Short-term insurers in South Africa can boost their gross written premiums substantially by deploying more digital technology. But they must improve their customer relations.

Short-term insurers in South Africa have a huge opportunity to expand their businesses by rolling out more digital products and services.

Greater deployment of digital technology, as I mentioned in my previous blog post, would enable the country’s short-term carriers to push up their gross written premiums by a whopping R115.2 billion in the next four years. To capitalize on this opportunity, however, they need to significantly improve their engagement with customers.

Our recent survey of 1,500 retail insurance customers across South Africa shows where short-term insurers need to up their game.


Many customers report that it’s difficult and inconvenient to engage with their insurers. Only 20 percent of the people we surveyed described their interactions with insurers as easy and convenient.

Short-term insurance customers want to use multiple channels to engage with their providers. Older customers still favour human interaction and contact by telephone but younger consumers want digital channels. Demand for digital interaction will continue to grow.

Insurers that establish digital ecosystem partnerships, with service providers from outside the insurance industry, will be able to better serve their customers and capitalize on new business opportunities. Furthermore, greater investment in highly-personalized digital services will substantially improve customer satisfaction and retention.


Insurers need to introduce business strategies and practices that will encourage their customers to trust them more.  Lack of trust, which inhibits the sharing of personal data, could be a major stumbling block for insurers planning to expand their digital services.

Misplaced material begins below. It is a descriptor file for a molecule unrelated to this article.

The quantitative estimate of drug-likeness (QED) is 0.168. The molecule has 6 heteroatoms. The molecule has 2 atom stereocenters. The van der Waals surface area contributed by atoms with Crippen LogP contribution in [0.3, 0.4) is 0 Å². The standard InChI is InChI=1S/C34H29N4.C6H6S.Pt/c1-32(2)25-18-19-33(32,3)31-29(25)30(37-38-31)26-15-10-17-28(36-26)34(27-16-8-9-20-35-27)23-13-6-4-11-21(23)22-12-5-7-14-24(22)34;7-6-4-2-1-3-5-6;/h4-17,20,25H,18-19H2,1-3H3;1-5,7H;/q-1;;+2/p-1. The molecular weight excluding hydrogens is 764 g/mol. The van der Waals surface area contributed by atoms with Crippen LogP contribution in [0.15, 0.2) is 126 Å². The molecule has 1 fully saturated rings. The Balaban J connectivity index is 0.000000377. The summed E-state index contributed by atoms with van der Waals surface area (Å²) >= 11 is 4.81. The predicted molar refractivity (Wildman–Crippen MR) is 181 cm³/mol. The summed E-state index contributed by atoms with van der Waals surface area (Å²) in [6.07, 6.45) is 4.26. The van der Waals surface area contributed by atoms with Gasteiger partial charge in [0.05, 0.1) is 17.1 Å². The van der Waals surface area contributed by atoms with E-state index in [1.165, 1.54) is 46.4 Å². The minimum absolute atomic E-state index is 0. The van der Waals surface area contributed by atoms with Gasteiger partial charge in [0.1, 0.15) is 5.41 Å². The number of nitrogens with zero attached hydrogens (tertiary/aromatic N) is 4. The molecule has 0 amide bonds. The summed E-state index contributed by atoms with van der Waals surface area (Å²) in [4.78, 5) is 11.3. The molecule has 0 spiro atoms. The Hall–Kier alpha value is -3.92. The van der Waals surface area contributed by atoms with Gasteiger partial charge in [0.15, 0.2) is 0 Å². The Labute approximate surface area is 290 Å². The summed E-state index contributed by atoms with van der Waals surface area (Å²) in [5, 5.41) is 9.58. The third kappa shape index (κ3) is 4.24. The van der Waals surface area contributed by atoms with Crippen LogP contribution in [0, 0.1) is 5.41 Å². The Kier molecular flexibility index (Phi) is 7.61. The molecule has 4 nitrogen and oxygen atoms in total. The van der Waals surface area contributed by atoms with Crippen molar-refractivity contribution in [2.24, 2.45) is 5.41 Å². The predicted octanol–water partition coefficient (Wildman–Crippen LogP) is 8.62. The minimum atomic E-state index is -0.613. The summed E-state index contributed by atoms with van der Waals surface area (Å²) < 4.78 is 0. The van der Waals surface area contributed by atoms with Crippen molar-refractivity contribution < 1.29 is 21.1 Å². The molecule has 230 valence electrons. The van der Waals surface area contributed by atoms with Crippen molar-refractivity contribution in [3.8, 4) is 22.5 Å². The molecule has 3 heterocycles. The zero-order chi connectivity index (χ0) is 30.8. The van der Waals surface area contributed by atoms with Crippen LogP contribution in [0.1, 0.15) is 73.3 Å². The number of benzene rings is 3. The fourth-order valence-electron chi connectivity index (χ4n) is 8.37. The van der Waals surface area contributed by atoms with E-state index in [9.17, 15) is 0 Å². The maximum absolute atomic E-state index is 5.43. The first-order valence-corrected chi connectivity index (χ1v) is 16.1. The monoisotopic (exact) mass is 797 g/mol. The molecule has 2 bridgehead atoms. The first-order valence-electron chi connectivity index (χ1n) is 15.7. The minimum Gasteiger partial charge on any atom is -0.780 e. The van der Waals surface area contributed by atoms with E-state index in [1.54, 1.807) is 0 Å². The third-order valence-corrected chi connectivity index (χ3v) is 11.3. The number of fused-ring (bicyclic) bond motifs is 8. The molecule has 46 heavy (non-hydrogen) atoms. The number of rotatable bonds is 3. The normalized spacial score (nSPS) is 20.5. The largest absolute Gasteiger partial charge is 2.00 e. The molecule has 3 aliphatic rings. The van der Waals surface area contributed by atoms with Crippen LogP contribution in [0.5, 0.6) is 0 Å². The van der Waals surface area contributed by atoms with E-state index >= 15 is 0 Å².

Our research found that consumers are reluctant to share information with their insurers. As shown in the illustration below, only around a third of respondents are happy to share their contact details – and this is information already held by their insurers. They are even more reluctant to disclose more personal information such as their credit rating or details about their use of online social networks.

SA consumers’ willingness to share different types of data with their insurers

Digital technology offers SA short-term insurers a massive revenue fillip. But customer trust must improve_Olivier (Figure 1)

Reticence among consumers to part with personal information is often fuelled by their concerns about data security and the possible impact of such information on their premiums. They have greater confidence in the ability of banks and retailers to protect their data than insurers.

It’s essential for insurers to improve customer perceptions about their trustworthiness. Our research shows that if customers are confident their information will be secure and only be used ethically, they will share personal data with insurers in return for better products, services and rewards.

Insurers need to put data security and ethics at the heart of their digital strategies. New products and services must demonstrate that insurers take seriously their responsibility to safeguard, and use ethically, the information customers have entrusted to them. Without the trust of their customers no business will survive in the digital economy.

In my next blog post, I’ll discuss some further challenges short-term insurers must tackle to successfully deploy digital technology.

To learn more, download the full report:
Be Digital: A R115.2 Billion Opportunity for South Africa’s Short-Term Insurance Industry

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